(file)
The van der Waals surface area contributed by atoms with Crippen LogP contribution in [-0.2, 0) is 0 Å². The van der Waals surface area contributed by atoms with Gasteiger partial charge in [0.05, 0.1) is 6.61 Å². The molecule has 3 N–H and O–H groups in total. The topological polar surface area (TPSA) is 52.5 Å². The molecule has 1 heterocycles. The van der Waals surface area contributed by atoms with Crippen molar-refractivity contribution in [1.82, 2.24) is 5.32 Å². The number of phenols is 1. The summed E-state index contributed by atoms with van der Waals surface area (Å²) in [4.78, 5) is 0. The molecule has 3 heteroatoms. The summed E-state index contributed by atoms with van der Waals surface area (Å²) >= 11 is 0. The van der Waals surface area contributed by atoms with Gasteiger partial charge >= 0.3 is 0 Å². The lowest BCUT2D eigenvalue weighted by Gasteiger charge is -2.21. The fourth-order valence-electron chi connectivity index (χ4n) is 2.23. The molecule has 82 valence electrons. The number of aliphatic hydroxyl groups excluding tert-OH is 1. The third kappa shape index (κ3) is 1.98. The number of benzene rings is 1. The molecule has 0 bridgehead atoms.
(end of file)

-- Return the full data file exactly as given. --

The van der Waals surface area contributed by atoms with Crippen LogP contribution in [-0.2, 0) is 0 Å². The van der Waals surface area contributed by atoms with Gasteiger partial charge in [0.05, 0.1) is 6.61 Å². The molecule has 3 N–H and O–H groups in total. The topological polar surface area (TPSA) is 52.5 Å². The molecule has 1 heterocycles. The van der Waals surface area contributed by atoms with Crippen molar-refractivity contribution in [1.82, 2.24) is 5.32 Å². The number of phenols is 1. The summed E-state index contributed by atoms with van der Waals surface area (Å²) in [4.78, 5) is 0. The molecule has 3 heteroatoms. The summed E-state index contributed by atoms with van der Waals surface area (Å²) >= 11 is 0. The van der Waals surface area contributed by atoms with Gasteiger partial charge >= 0.3 is 0 Å². The lowest BCUT2D eigenvalue weighted by Gasteiger charge is -2.21. The fourth-order valence-electron chi connectivity index (χ4n) is 2.23. The molecule has 82 valence electrons. The number of aliphatic hydroxyl groups excluding tert-OH is 1. The third kappa shape index (κ3) is 1.98. The number of benzene rings is 1. The molecule has 0 bridgehead atoms.